And at 36 years old I could still grab the rim with 2 hands. And I am 5'7". All things decay from birth on.
KLook
 
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Re: Exercise

PostBy: Ed.A On: Sun Oct 20, 2013 7:37 pm

3yrs ago I started getting that feeling that although I'm not young, I'm not Old either. I read somewhere the gaining and toning muscle was the same at 30 as it was at 70 and some surprising body builders in the +60 age group had only begun weight training 3-4 yrs earlier.

That said...even though I eased into my weight training I still ended up with tendonitis ( left elbow and thumb and right elbow) I continued to work out with fitted wrist guards because the endorphins released during said regimes actually made the pain subside ( I know sounds weird but true). Finally had Cortizone shots 2yrs ago and no longer have any issues. "That being said"....I fully think that using Free Weights vs Machines is the answer because you're not isolating the muscle group so hard and your body flexes more with free weights so you don't so easily injure yourself.

I have Gym membership but I find myself staying home with just my bench, my 65lb easy curl bar and dumb bells and push myself harder and seeing results faster and more productive.

I not only played in the Mens Senior Baseball League I was a manager for 4yrs starting when I was 35 (it's a National 30+ Hardball League). I was close to 200lbs and of course played 1st base, annnnd smoked 1 pack a day. Then quit Baseball to play in the National Professional Paintball League (which is funny because it was then that I played at the Sky Dome in Toronto but not Baseball).

Paintball made me much more aware of weight and endurance...that was the beginning. I quit smoking in 2006, and never looked back...but gained back the weight.

Fast forward to now @ 50, I hang in at 180 +/-2 lbs, gained 4 inches across the chest and 3 inches in the arms. I eat more or less the Mediterranean style of diet and while I admit to partaking in my hobby of Home brewing and Wine making a bit too enthusiastically ...fvk it, gotta do something wrong to offset the balance.

@ Fred...you are always an inspiration, I hope to handle life's darts as well as you do.
Ed.A
 
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Re: Exercise

PostBy: samhill On: Sun Oct 20, 2013 8:06 pm

Played hard & exercised all my life even so far as to do some power lifting with some friends. Now that I'm older 66 I find that it wasn't so much what I did or didn't do but doing all things in moderation (which I didn't do at first) my replacement knees I attribute to ARMY & football, the rotator cup to thinking I'm not all that old (I can do this) you got to know how to read what your body tells you. Said Goodbye to too many that really took care of themselves & have many around still that never did much more than 16oz curls, I think it's more genetics but helping by taking care of ones self never hurt, it's a crap shoot & you never know which heartbeat will be your last so enjoy, love & laugh. :)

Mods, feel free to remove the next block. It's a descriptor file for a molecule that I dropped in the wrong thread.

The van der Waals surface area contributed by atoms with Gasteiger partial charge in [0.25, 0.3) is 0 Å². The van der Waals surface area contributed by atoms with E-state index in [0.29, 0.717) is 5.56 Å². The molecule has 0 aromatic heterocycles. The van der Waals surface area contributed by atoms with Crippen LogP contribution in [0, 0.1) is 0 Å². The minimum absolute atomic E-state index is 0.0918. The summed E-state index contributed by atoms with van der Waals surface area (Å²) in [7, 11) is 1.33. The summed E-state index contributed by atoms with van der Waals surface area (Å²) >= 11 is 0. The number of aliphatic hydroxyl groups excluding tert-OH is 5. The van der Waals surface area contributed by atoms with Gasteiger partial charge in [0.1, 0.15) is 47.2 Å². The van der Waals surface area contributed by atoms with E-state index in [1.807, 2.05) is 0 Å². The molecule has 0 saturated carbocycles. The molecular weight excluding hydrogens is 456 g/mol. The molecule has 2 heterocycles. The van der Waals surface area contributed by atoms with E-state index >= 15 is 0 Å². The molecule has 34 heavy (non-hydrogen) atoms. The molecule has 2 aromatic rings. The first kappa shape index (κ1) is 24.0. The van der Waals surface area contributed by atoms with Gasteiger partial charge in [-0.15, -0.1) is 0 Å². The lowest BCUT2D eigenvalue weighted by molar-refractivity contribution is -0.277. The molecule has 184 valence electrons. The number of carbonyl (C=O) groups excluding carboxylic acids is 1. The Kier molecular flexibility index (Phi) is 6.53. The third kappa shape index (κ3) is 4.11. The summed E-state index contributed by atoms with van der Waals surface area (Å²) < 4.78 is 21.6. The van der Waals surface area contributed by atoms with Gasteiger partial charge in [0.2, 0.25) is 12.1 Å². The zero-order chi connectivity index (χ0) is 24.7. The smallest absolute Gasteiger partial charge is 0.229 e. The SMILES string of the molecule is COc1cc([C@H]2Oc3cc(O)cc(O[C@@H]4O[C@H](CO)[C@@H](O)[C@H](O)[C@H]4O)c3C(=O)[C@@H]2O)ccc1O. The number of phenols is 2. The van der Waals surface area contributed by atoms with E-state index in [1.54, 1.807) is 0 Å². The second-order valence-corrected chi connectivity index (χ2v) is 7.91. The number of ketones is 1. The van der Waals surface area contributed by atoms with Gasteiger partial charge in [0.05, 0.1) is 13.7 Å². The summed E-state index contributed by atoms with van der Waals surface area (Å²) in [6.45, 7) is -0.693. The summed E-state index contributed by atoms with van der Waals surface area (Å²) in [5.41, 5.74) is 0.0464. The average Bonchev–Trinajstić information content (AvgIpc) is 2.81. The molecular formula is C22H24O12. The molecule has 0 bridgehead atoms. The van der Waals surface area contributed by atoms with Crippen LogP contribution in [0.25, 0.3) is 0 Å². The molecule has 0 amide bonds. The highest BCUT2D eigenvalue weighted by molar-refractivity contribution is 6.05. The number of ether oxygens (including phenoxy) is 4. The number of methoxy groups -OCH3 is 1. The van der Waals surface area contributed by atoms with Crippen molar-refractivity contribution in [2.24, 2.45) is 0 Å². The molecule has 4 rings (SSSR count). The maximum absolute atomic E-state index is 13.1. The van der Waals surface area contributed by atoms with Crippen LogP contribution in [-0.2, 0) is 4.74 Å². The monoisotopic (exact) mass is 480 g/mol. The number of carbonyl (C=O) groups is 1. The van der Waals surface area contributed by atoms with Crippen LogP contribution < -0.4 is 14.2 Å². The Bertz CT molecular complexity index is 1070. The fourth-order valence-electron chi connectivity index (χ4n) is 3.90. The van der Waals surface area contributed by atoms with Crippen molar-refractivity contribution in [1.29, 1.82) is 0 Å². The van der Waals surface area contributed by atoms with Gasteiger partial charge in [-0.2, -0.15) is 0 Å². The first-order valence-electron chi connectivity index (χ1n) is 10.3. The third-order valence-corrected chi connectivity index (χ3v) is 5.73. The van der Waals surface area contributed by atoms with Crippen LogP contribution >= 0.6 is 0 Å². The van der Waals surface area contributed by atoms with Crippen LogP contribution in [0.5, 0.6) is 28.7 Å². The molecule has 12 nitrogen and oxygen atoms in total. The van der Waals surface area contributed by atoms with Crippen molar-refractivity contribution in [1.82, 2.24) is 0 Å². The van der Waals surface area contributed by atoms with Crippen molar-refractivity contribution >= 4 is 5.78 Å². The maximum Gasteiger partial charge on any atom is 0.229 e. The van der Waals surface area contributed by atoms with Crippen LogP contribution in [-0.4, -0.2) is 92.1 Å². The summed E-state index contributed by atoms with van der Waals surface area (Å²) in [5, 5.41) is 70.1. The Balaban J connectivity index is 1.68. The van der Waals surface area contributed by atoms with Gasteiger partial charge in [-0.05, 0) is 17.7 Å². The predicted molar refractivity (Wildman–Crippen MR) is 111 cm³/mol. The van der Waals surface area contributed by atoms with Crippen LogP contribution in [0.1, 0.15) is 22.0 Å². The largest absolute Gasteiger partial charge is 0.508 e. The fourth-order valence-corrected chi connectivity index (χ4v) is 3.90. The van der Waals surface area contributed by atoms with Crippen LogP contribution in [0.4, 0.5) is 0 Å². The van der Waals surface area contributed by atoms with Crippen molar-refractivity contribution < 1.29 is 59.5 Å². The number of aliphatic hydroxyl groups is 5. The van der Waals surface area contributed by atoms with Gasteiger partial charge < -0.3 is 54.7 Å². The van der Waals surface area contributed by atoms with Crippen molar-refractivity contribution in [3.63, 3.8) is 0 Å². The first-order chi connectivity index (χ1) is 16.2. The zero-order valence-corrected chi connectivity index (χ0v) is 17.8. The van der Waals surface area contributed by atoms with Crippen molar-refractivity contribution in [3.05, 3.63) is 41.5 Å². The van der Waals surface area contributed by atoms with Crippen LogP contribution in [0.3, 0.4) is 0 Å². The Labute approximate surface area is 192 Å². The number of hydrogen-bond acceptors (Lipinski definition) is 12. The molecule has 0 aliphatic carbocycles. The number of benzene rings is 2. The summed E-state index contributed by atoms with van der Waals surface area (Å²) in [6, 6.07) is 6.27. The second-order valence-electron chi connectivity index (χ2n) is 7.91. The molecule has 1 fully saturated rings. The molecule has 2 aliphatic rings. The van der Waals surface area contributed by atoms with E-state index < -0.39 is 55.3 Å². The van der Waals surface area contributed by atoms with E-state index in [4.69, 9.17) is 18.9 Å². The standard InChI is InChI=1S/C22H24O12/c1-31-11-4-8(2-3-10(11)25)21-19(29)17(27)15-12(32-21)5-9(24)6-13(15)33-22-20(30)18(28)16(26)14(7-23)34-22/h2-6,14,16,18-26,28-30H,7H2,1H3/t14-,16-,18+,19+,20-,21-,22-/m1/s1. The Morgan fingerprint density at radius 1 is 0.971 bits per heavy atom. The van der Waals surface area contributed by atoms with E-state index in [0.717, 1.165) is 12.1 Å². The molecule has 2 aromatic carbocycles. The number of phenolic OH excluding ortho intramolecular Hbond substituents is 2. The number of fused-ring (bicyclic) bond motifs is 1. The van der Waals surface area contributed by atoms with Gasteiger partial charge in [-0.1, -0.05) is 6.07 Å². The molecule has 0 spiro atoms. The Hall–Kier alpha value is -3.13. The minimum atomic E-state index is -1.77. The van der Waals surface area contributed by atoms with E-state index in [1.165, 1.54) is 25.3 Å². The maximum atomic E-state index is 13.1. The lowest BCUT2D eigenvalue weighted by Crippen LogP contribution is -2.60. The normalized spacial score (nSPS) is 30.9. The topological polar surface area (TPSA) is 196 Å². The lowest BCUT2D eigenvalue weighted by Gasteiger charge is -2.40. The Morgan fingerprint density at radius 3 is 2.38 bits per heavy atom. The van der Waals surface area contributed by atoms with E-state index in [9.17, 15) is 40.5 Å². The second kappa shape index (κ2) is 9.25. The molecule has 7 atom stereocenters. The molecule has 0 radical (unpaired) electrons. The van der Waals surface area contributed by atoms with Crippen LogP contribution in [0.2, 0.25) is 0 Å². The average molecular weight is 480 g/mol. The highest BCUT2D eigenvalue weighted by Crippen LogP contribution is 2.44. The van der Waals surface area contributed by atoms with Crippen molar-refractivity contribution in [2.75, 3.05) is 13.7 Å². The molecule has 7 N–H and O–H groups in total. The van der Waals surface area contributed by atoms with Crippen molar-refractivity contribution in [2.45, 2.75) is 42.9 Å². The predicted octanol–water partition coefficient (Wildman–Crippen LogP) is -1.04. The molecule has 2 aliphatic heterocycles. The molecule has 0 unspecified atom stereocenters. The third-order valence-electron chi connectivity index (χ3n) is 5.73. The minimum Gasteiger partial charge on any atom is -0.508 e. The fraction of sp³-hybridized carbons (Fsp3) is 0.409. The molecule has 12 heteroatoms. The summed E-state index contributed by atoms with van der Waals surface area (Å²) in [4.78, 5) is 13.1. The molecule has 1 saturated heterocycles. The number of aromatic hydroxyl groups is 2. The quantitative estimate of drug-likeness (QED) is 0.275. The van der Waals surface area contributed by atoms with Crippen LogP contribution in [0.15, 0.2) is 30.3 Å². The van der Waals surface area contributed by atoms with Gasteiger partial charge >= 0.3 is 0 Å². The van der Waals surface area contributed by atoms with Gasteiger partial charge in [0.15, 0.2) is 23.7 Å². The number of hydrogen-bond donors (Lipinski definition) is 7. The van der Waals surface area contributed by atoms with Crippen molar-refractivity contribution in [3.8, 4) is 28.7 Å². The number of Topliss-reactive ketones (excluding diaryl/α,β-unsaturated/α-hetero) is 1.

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Re: Exercise

PostBy: Ed.A On: Sun Oct 20, 2013 9:03 pm

samhill wrote:Played hard & exercised all my life even so far as to do some power lifting with some friends. Now that I'm older 66 I find that it wasn't so much what I did or didn't do but doing all things in moderation (which I didn't do at first) my replacement knees I attribute to ARMY & football, the rotator cup to thinking I'm not all that old (I can do this) you got to know how to read what your body tells you. Said Goodbye to too many that really took care of themselves & have many around still that never did much more than 16oz curls, I think it's more genetics but helping by taking care of ones self never hurt, it's a crap shoot & you never know which heartbeat will be your last so enjoy, love & laugh. :)


Excellent point Sam, when the OP wrote about "Razor Burning Lungs" I'm thinking, fine for young pup but we all must take a step back and be rational and healthy. I know way too many Runners who pushed themselves to drop from HeaRT FaILURE.
Ed.A
 
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Re: Exercise

PostBy: Rwalker On: Mon Oct 21, 2013 6:49 am

I challenge anyone to find me an article that shows exercise harms the body/heart in any way, shape, or form. And I am not talking about marathon running or Ironman Triathlons. I am talking about pushing yourself for 20-60 minutes. Find me some true blue scientific evidence that this harms you.

I have a heart condition. I was one of the lucky few born with it. Before transferring to the Cleveland Clinic and finding a doctor who knew what the hell he was doing, I had an ejection fraction in the low 30s and was considered in heart failure at age 34. Now, thanks to his steady hands, I am in the upper 50s. Oh, and he wants me to continue to workout hard. He is a proponent of weight training and cardio. 8-)
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Re: Exercise

PostBy: Ed.A On: Mon Oct 21, 2013 6:57 am